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State v. Young

Court of Appeals of Iowa

June 21, 2017

STATE OF IOWA, Plaintiff-Appellee,
v.
CHARLES THOMAS YOUNG, Defendant-Appellant.

         Appeal from the Iowa District Court for Polk County, Gregory D. Brandt, District Associate Judge.

         Charles Young appeals from the judgment and the sentence imposed upon his guilty plea. AFFIRMED.

          Nathan A. Olson of Branstad Law, P.L.L.C., Des Moines, for appellant.

          Thomas J. Miller, Attorney General, and Tyler J. Buller, Assistant Attorney General, for appellee.

          Considered by Danilson, C.J., and Potterfield and Bower, JJ.

          DANILSON, Chief Judge.

         Charles Young appeals the sentence imposed upon his guilty plea to driving while barred as a habitual offender, an aggravated misdemeanor, in violation of Iowa Code section 321.561 (2016). Young contends the district court abused its discretion by failing to consider other factors in sentencing and by refusing to entertain the possibility of a probationary sentence. Finding no abuse of discretion, we affirm.

         I. Background Facts and Proceedings.

         On May 22, 2016, Young was arrested for driving while barred when he was pulled over during a traffic stop. On June 21, Young was again arrested for driving while barred. Pursuant to a plea agreement, Young pled guilty to the May driving-while-barred charge, and the State dismissed the June charge. The parties agreed the State would base its sentencing request on the presentence investigation (PSI) report and Young was free to argue for an appropriate sentence.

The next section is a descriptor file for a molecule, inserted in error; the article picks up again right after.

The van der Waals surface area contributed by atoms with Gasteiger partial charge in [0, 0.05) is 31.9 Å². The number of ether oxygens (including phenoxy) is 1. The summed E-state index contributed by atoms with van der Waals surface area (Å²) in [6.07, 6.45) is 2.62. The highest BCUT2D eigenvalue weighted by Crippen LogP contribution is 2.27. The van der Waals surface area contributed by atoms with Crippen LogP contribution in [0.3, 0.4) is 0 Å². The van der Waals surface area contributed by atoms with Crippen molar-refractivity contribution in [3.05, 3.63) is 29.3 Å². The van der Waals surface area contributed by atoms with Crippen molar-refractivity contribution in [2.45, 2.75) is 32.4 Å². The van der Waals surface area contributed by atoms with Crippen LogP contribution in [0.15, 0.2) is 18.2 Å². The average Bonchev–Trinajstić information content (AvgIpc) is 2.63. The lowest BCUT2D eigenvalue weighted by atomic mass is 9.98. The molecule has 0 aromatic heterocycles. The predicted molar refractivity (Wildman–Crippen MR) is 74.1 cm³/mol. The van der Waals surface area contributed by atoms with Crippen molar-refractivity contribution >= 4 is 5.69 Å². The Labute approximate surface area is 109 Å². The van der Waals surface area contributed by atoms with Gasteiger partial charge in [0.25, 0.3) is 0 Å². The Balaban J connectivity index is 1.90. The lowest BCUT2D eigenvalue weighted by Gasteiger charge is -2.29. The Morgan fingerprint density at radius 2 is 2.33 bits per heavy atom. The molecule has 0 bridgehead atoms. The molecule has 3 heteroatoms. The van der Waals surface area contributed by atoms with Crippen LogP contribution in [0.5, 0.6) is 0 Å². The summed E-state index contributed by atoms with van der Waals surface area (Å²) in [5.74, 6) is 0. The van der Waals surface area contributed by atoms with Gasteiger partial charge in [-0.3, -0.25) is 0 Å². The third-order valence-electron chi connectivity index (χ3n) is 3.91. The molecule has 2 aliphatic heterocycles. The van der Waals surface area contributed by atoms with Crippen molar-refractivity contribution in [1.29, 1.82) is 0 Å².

At the September 14 sentencing hearing, the State requested that the court adopt the recommendation of the PSI for Young's sentence, which was a term of incarceration deemed appropriate by the court. Young's counsel noted that while the PSI report indicated he was unemployed, Young was now working for a demolition company fifty to sixty hours per week and being paid fourteen dollars per hour in cash. Counsel also noted Young received rides to worksites from a coworker and he now lives in Ottumwa with his girlfriend who is able to give him rides around town. Counsel argued Young had "made concrete steps in the recent months to try to get his life back on track, " had frequent contact with his children, good support from his mother, and he would begin to pay off his child support obligation now that he was employed. Counsel asked the court to suspend any sentence and place Young on probation. The court said to Young during his sentencing:

[T]his is one of the worst criminal histories I have ever seen.
. . . .
This now will be your sixth driving while barred. . . . [T]here have been ten probations granted to you that you've been unsuccessful for. . . .
. . . You're always remorseful when you get caught and it's time to be sentenced. Unfortunately, you're not so remorseful when you're out committing the crimes and that's the problem. This has been going on for ...

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